5G is currently on everyone's lips. The new generation of mobile networks that will soon be deployed in France raises many questions. In our series of articles devoted to the subject, we propose to answer the most frequent ones: how it works, its advantages, its deployment and the controversies on the subject.
What is 5G?
5G is a new mobile (wireless) network standard. It is the successor to 1G, 2G, 3G and 4G, and is therefore the fifth generation, hence its name.
It has been developed to meet the growing need for high-speed wireless broadband.
Indeed, it promises theoretical speeds around ten times faster than 4G (over 1 Gbit per second) and extremely low latency. As a result, it is often described as a technological revolution.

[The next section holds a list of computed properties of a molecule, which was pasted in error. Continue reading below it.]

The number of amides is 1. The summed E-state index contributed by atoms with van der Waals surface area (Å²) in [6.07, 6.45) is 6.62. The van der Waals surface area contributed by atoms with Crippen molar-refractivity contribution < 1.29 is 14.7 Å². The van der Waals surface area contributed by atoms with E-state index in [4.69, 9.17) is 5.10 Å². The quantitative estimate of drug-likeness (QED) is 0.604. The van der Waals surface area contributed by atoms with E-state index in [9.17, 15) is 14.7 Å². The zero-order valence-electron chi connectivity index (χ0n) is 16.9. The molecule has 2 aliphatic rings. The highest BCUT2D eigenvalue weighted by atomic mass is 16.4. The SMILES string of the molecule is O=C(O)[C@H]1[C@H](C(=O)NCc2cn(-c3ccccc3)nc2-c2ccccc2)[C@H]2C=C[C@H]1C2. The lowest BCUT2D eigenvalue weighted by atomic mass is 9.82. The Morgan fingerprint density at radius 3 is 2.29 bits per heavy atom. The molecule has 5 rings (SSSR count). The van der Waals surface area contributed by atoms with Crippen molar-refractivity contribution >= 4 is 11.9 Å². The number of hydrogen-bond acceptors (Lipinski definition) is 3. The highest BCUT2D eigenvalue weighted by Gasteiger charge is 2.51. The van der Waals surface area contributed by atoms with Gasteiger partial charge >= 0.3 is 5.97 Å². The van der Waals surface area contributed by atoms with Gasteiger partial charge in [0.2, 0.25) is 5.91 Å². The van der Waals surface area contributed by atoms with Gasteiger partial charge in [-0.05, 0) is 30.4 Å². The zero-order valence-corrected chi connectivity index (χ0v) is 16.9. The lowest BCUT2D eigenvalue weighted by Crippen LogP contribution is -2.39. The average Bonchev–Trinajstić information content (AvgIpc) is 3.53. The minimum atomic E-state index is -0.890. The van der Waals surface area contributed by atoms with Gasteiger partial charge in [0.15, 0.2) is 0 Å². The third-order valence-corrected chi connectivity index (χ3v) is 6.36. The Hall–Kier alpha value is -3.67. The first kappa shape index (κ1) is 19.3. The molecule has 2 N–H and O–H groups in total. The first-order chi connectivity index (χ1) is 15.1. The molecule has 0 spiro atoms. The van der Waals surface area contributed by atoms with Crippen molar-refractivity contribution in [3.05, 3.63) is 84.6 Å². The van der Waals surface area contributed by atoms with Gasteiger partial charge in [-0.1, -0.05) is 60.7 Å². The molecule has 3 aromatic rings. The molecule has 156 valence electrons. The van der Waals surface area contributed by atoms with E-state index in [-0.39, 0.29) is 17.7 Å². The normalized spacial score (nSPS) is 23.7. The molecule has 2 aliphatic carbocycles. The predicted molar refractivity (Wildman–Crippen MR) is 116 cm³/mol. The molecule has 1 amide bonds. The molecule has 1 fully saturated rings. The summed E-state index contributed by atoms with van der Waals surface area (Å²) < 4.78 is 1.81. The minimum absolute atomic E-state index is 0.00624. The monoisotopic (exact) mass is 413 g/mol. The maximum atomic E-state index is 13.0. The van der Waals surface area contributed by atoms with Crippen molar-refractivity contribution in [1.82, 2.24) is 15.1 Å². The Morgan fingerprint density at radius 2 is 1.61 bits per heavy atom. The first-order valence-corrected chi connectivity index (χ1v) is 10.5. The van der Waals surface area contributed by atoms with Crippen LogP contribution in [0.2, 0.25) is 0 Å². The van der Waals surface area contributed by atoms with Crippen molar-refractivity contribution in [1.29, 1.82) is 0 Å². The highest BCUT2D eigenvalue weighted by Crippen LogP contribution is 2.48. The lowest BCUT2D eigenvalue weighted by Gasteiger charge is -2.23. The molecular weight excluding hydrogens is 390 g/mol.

How does it work?
5G is an evolutionary technology and therefore its performance will change over time. Like previous generations, it works by means of radio waves sent via antennas, and therefore does not require a wired or satellite connection.
It is based on the use of new radio frequency bands previously reserved for the military. It is now possible for operators to purchase these bands. At present, SFR, Orange, Bouygues Telecom and Free have had their purchase proposal accepted by Arcep, an independent administrative authority. It is responsible for regulating electronic communications.
Some of the frequencies used are already used for 4G+, which reduces the number of new antennas.
When 5G is deployed, it is planned that it will only operate on one frequency band, from 3.4GHz (gigahertz) to 3.8 GHz. Then other frequencies will be gradually allocated to it. Each of these frequencies has its advantages.
The lowest frequencies (700 MHz) improve range but have the lowest throughput. The higher frequencies (26 GHz) provide exceptional throughput, but have a shorter range.
Learn more about 5G with our series of articles!
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